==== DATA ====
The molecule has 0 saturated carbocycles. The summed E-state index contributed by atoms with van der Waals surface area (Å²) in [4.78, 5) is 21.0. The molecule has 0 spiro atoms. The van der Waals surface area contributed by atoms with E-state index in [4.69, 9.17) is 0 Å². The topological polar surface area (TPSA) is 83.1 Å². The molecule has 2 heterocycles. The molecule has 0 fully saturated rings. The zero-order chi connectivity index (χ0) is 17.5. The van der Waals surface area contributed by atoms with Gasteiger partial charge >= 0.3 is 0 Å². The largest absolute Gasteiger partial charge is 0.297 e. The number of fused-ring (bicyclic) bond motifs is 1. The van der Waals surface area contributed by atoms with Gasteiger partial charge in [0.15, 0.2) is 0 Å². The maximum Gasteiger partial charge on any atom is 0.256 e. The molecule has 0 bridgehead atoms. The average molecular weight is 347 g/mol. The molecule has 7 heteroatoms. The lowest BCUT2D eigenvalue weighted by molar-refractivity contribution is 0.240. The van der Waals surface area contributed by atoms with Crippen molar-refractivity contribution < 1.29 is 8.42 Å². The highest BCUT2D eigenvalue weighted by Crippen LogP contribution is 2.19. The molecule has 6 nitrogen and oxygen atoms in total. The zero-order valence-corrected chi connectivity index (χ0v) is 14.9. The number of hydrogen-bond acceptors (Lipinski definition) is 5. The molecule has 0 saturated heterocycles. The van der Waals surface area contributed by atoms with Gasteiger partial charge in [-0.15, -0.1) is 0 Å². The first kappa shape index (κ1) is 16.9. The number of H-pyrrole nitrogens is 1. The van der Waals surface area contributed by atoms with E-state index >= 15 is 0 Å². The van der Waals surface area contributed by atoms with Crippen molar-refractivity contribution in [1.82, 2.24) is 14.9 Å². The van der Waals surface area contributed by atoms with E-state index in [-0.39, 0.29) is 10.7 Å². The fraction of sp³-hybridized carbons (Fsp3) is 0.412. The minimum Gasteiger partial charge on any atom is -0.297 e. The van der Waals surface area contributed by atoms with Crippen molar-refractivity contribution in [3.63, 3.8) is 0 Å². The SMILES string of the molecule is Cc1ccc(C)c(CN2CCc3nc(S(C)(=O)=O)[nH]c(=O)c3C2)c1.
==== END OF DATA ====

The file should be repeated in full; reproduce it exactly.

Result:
The molecule has 0 saturated carbocycles. The summed E-state index contributed by atoms with van der Waals surface area (Å²) in [4.78, 5) is 21.0. The molecule has 0 spiro atoms. The van der Waals surface area contributed by atoms with E-state index in [4.69, 9.17) is 0 Å². The topological polar surface area (TPSA) is 83.1 Å². The molecule has 2 heterocycles. The molecule has 0 fully saturated rings. The zero-order chi connectivity index (χ0) is 17.5. The van der Waals surface area contributed by atoms with Gasteiger partial charge >= 0.3 is 0 Å². The largest absolute Gasteiger partial charge is 0.297 e. The number of fused-ring (bicyclic) bond motifs is 1. The van der Waals surface area contributed by atoms with Gasteiger partial charge in [0.15, 0.2) is 0 Å². The maximum Gasteiger partial charge on any atom is 0.256 e. The molecule has 0 bridgehead atoms. The average molecular weight is 347 g/mol. The molecule has 7 heteroatoms. The lowest BCUT2D eigenvalue weighted by molar-refractivity contribution is 0.240. The van der Waals surface area contributed by atoms with Crippen molar-refractivity contribution < 1.29 is 8.42 Å². The highest BCUT2D eigenvalue weighted by Crippen LogP contribution is 2.19. The molecule has 6 nitrogen and oxygen atoms in total. The zero-order valence-corrected chi connectivity index (χ0v) is 14.9. The number of hydrogen-bond acceptors (Lipinski definition) is 5. The molecule has 0 saturated heterocycles. The van der Waals surface area contributed by atoms with Gasteiger partial charge in [-0.15, -0.1) is 0 Å². The first kappa shape index (κ1) is 16.9. The number of H-pyrrole nitrogens is 1. The van der Waals surface area contributed by atoms with E-state index >= 15 is 0 Å². The van der Waals surface area contributed by atoms with Crippen molar-refractivity contribution in [1.82, 2.24) is 14.9 Å². The van der Waals surface area contributed by atoms with E-state index in [-0.39, 0.29) is 10.7 Å². The fraction of sp³-hybridized carbons (Fsp3) is 0.412. The minimum Gasteiger partial charge on any atom is -0.297 e. The van der Waals surface area contributed by atoms with Crippen molar-refractivity contribution in [3.63, 3.8) is 0 Å². The SMILES string of the molecule is Cc1ccc(C)c(CN2CCc3nc(S(C)(=O)=O)[nH]c(=O)c3C2)c1.